Prototyping vs Management

Why collaborative & flexible testings are a key to good design
Franziska Block
Franziska Block
February 27, 2020
Prototyping vs Management

For years and years, it has been quite a common, natural practice to have top down design related decisions in old hierarchies.

For instance: A creative director decided how a website’s navigation should look and work like. All based on their subjective feelings and personal preferences. That’s quite a problem in terms of user-centered and long-lasting design. Here’s why:

Everybody has different opinions and styles. So whatever a manager in charge thinks, likes and feels might not correspond to a user’s expectation and need. Often, the result is a product that pleases a managing director but finds no use in daily life due to lacking user-friendliness / bad UX and UI.

Another example: You are facing not one, but multiple managers in charge of decisions, all having different expectations and opinions. Which makes the whole decision process a) complicated and b) longer than needed — because everyone will want to add their two cents to the design. The overall result will be the same: A design that most likely won’t create huge buzz among users.

Luckily, there is a huge shift happening in the collaboration of designers and managing people. User testings and prototypes are valued more and more. This is a good thing, because they help reducing steps and feedback loops on the way to the final design.

So — what exactly is different that way?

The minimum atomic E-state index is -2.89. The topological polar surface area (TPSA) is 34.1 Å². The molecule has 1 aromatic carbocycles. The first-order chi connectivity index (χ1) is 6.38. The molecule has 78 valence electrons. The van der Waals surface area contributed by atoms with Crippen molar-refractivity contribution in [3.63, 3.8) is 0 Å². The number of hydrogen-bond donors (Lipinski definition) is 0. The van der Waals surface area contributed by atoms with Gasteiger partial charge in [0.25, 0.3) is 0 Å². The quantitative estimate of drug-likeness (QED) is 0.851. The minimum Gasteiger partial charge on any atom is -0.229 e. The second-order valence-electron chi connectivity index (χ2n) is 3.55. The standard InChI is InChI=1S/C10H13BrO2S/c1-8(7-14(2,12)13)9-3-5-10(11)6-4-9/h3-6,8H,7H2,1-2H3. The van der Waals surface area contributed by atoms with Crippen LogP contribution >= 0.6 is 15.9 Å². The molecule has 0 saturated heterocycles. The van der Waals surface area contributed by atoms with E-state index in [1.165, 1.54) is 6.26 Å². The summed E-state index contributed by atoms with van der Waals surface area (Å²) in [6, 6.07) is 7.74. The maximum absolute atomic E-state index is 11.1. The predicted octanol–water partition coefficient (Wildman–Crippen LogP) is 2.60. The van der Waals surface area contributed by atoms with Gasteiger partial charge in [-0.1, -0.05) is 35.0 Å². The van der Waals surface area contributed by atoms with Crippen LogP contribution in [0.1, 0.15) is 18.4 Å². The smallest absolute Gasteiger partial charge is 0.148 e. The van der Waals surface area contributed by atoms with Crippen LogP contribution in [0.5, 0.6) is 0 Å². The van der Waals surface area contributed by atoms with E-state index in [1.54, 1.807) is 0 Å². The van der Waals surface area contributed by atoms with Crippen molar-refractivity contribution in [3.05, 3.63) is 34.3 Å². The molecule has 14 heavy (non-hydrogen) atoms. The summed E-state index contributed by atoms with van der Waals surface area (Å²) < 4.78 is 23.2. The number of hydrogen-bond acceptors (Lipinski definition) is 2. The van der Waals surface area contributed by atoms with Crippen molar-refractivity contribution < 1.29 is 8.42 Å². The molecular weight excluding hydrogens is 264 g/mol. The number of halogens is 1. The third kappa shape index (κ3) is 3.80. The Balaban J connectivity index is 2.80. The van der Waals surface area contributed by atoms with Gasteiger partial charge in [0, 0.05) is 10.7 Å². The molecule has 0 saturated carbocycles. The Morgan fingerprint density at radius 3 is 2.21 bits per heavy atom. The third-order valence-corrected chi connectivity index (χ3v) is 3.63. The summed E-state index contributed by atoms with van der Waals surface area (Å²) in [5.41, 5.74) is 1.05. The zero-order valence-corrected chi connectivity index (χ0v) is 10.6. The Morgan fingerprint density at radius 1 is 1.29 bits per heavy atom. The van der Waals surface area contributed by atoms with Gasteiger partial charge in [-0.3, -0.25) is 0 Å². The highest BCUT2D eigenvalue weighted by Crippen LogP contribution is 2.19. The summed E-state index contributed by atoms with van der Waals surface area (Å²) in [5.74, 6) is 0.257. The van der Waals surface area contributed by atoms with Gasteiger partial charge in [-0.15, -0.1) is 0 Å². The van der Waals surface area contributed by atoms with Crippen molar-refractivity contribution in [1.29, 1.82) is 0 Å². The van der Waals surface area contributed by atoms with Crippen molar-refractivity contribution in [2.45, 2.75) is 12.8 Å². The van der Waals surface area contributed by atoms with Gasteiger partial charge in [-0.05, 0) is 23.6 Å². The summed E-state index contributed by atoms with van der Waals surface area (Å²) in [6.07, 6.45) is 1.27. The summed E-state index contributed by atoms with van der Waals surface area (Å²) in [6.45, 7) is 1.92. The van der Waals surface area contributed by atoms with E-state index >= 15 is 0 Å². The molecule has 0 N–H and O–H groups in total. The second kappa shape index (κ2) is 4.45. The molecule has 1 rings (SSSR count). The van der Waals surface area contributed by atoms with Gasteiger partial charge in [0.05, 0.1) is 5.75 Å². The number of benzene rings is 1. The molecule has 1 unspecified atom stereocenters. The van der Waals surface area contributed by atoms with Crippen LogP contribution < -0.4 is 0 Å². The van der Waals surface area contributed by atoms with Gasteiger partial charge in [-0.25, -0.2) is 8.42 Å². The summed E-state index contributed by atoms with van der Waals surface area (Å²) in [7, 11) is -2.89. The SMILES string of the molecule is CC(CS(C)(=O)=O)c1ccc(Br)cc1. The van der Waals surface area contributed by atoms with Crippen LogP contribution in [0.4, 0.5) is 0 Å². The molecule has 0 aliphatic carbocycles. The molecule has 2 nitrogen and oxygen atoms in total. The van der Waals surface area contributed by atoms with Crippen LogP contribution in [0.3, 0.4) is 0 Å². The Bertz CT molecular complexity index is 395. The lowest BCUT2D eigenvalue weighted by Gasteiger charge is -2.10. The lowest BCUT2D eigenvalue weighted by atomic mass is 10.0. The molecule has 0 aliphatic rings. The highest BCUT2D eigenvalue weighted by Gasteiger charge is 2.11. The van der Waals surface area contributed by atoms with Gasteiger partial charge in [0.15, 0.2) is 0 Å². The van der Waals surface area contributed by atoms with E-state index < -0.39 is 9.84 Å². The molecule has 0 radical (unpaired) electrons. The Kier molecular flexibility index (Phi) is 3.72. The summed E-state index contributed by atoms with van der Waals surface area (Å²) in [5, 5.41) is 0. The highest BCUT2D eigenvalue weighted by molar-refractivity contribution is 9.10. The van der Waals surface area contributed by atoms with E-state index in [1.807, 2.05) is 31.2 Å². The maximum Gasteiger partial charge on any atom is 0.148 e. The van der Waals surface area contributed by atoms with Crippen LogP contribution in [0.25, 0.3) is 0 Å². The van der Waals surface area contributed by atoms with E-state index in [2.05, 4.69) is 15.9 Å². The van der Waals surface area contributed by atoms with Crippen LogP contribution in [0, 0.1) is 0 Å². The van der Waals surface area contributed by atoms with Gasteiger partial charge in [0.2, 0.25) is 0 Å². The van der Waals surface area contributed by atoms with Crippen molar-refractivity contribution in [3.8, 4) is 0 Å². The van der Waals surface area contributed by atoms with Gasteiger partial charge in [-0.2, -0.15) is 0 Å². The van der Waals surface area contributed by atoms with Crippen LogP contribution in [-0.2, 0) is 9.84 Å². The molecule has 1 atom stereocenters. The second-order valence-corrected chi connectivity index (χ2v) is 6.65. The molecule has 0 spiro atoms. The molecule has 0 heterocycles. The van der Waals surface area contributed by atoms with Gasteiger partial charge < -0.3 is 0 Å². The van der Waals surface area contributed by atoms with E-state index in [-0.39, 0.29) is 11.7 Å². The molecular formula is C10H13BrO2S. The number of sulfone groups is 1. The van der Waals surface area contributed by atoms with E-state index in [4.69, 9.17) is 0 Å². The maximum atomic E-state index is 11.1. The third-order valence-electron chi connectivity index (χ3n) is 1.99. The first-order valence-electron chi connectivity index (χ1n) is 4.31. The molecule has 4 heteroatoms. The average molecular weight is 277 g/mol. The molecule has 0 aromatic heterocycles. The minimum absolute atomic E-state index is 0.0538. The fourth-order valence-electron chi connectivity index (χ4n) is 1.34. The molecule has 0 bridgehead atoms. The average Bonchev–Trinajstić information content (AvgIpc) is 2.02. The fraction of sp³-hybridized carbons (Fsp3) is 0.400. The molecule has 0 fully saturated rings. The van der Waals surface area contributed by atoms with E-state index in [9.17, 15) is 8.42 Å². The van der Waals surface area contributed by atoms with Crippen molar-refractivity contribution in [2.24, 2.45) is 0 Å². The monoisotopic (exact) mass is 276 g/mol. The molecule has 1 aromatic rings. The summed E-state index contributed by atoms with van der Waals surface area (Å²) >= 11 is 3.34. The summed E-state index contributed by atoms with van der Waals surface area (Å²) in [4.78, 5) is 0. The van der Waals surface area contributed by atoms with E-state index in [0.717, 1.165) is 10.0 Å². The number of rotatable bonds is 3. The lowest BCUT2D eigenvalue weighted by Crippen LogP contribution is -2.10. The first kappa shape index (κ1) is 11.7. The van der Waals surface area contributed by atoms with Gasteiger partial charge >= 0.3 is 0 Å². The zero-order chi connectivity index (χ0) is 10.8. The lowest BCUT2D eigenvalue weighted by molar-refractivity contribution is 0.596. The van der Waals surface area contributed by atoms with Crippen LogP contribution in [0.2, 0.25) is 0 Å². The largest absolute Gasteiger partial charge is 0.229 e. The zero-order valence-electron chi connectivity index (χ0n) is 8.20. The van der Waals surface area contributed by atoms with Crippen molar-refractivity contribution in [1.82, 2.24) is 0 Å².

• The market / user gets to decide what they want. Furthermore, within the framework of user testings, a designer can figure out what a user likes aesthetically, but also what they understand in terms of functionality and flows. In the end, users receive a product that they are actually willing and enjoying to use.
  • Instead of long-winded, irrational round tables, you get to see and understand a user’s needs right from the beginning, black on white. No assumptions, no misjudgments. Rather than that, you can react flexibly and agilely to whatever a result a prototype is leading to.

Questions guiding this process can be:

Does our user understand the app and its flow?
Did we find the right tone of voice?
Does our user find its way through the sign up flow?
What and where is the bounce rate?
Which steps are necessary / redundant?

In the end, every designer has a very high aesthetic approach. Nevertheless, the functionality and simplicity of a product are key to its success which is why a user-centered design approach has become so indispensable.

We — instead of they and us

We are happy to observe that more and more managers are opening up, esteeming the importance of early prototyping and testing. This way, everyone involved experiences a lot more understanding and dialogue within the design and decision process.

For what reason? As soon as these new structures are establishing, you will suddenly find yourself situated on the same side with managers / stakeholders, developing a shared understanding of design. Managing and designing people are no longer two sides of one coin but working together, hand in hand.

That is exactly what we exemplify at Studio Lenzing. We test features and designs proactively as soon as possible, because we see it as a core element of ideation that shouldn’t happen downstream. Needless to say, we are happy to collectively work on our projects on an equal footing with all of our clients.

February 27, 2020
UX Design
Franziska Block
Franziska Block

UX & Copywriter & Blogger

Passionate yogi, dancer and adventure seeker
Known for her serious book addiction

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